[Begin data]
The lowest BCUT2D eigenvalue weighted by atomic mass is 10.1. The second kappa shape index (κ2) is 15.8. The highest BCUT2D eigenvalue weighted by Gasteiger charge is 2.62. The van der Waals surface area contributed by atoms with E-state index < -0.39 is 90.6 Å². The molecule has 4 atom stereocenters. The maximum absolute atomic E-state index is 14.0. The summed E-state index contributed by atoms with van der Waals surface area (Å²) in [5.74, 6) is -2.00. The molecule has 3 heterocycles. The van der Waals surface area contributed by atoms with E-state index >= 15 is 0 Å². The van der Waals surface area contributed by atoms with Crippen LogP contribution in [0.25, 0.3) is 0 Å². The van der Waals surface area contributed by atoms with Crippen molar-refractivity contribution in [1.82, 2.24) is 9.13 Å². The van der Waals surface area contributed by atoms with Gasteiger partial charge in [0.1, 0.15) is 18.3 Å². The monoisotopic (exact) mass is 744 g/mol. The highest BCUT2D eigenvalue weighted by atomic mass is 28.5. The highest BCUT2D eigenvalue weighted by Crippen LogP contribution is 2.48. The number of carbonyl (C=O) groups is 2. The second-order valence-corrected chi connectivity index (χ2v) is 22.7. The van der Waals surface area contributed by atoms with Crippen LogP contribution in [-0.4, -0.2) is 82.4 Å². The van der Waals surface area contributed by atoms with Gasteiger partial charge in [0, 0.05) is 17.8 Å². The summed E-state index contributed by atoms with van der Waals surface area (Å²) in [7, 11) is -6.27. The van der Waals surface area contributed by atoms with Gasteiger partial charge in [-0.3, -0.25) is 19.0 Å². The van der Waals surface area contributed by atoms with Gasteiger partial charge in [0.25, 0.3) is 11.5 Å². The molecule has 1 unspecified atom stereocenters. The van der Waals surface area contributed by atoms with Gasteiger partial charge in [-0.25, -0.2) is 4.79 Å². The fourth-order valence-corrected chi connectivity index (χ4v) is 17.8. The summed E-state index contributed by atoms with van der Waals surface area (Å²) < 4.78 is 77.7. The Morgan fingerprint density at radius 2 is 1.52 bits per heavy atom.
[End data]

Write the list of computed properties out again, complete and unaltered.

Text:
The lowest BCUT2D eigenvalue weighted by atomic mass is 10.1. The second kappa shape index (κ2) is 15.8. The highest BCUT2D eigenvalue weighted by Gasteiger charge is 2.62. The van der Waals surface area contributed by atoms with E-state index < -0.39 is 90.6 Å². The molecule has 4 atom stereocenters. The maximum absolute atomic E-state index is 14.0. The summed E-state index contributed by atoms with van der Waals surface area (Å²) in [5.74, 6) is -2.00. The molecule has 3 heterocycles. The van der Waals surface area contributed by atoms with E-state index >= 15 is 0 Å². The van der Waals surface area contributed by atoms with Crippen LogP contribution in [0.25, 0.3) is 0 Å². The van der Waals surface area contributed by atoms with Crippen molar-refractivity contribution in [1.82, 2.24) is 9.13 Å². The van der Waals surface area contributed by atoms with Gasteiger partial charge in [0.1, 0.15) is 18.3 Å². The monoisotopic (exact) mass is 744 g/mol. The highest BCUT2D eigenvalue weighted by atomic mass is 28.5. The highest BCUT2D eigenvalue weighted by Crippen LogP contribution is 2.48. The number of carbonyl (C=O) groups is 2. The second-order valence-corrected chi connectivity index (χ2v) is 22.7. The van der Waals surface area contributed by atoms with Crippen LogP contribution in [-0.4, -0.2) is 82.4 Å². The van der Waals surface area contributed by atoms with Gasteiger partial charge in [0, 0.05) is 17.8 Å². The summed E-state index contributed by atoms with van der Waals surface area (Å²) in [7, 11) is -6.27. The van der Waals surface area contributed by atoms with Gasteiger partial charge in [-0.3, -0.25) is 19.0 Å². The van der Waals surface area contributed by atoms with Gasteiger partial charge in [0.25, 0.3) is 11.5 Å². The molecule has 1 unspecified atom stereocenters. The van der Waals surface area contributed by atoms with Gasteiger partial charge in [-0.25, -0.2) is 4.79 Å². The fourth-order valence-corrected chi connectivity index (χ4v) is 17.8. The summed E-state index contributed by atoms with van der Waals surface area (Å²) < 4.78 is 77.7. The Morgan fingerprint density at radius 2 is 1.52 bits per heavy atom.